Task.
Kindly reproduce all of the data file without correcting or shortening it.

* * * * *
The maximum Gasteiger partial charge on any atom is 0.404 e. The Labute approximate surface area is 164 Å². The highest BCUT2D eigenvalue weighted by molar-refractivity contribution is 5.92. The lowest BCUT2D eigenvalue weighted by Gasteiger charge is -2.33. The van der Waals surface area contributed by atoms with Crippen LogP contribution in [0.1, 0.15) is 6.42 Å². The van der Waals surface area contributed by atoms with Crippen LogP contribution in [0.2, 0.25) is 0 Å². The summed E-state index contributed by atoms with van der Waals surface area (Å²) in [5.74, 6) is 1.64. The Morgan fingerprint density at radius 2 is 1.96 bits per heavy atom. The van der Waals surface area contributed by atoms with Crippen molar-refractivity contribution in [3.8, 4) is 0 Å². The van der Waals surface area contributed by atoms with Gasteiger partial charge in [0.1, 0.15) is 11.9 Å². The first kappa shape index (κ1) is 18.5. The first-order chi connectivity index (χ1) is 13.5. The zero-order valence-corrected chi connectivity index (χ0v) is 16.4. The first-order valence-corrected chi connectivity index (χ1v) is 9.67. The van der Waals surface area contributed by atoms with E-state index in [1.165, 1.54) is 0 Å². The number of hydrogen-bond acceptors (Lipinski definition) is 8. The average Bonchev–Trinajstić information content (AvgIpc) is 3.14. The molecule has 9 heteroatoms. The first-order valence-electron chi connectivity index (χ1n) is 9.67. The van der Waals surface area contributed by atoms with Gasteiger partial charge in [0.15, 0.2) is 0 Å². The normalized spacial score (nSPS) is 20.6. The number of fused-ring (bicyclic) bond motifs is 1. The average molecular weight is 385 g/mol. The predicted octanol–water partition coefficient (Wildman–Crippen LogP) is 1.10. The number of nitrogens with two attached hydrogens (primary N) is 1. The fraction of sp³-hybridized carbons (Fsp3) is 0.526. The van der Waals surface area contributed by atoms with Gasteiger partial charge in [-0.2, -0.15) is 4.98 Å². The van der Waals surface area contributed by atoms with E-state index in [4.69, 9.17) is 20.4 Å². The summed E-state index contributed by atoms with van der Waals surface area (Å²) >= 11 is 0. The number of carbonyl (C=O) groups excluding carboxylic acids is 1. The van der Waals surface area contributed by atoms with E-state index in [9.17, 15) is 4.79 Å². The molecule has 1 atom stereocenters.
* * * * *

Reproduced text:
The maximum Gasteiger partial charge on any atom is 0.404 e. The Labute approximate surface area is 164 Å². The highest BCUT2D eigenvalue weighted by molar-refractivity contribution is 5.92. The lowest BCUT2D eigenvalue weighted by Gasteiger charge is -2.33. The van der Waals surface area contributed by atoms with Crippen LogP contribution in [0.1, 0.15) is 6.42 Å². The van der Waals surface area contributed by atoms with Crippen LogP contribution in [0.2, 0.25) is 0 Å². The summed E-state index contributed by atoms with van der Waals surface area (Å²) in [5.74, 6) is 1.64. The Morgan fingerprint density at radius 2 is 1.96 bits per heavy atom. The van der Waals surface area contributed by atoms with Crippen molar-refractivity contribution in [3.8, 4) is 0 Å². The van der Waals surface area contributed by atoms with Gasteiger partial charge in [0.1, 0.15) is 11.9 Å². The first kappa shape index (κ1) is 18.5. The first-order chi connectivity index (χ1) is 13.5. The zero-order valence-corrected chi connectivity index (χ0v) is 16.4. The first-order valence-corrected chi connectivity index (χ1v) is 9.67. The van der Waals surface area contributed by atoms with E-state index in [1.165, 1.54) is 0 Å². The number of hydrogen-bond acceptors (Lipinski definition) is 8. The average Bonchev–Trinajstić information content (AvgIpc) is 3.14. The molecule has 9 heteroatoms. The first-order valence-electron chi connectivity index (χ1n) is 9.67. The van der Waals surface area contributed by atoms with Gasteiger partial charge in [0.15, 0.2) is 0 Å². The normalized spacial score (nSPS) is 20.6. The number of fused-ring (bicyclic) bond motifs is 1. The average molecular weight is 385 g/mol. The predicted octanol–water partition coefficient (Wildman–Crippen LogP) is 1.10. The number of nitrogens with two attached hydrogens (primary N) is 1. The fraction of sp³-hybridized carbons (Fsp3) is 0.526. The van der Waals surface area contributed by atoms with Gasteiger partial charge in [-0.2, -0.15) is 4.98 Å². The van der Waals surface area contributed by atoms with E-state index in [4.69, 9.17) is 20.4 Å². The summed E-state index contributed by atoms with van der Waals surface area (Å²) >= 11 is 0. The number of carbonyl (C=O) groups excluding carboxylic acids is 1. The van der Waals surface area contributed by atoms with E-state index in [9.17, 15) is 4.79 Å². The molecule has 1 atom stereocenters.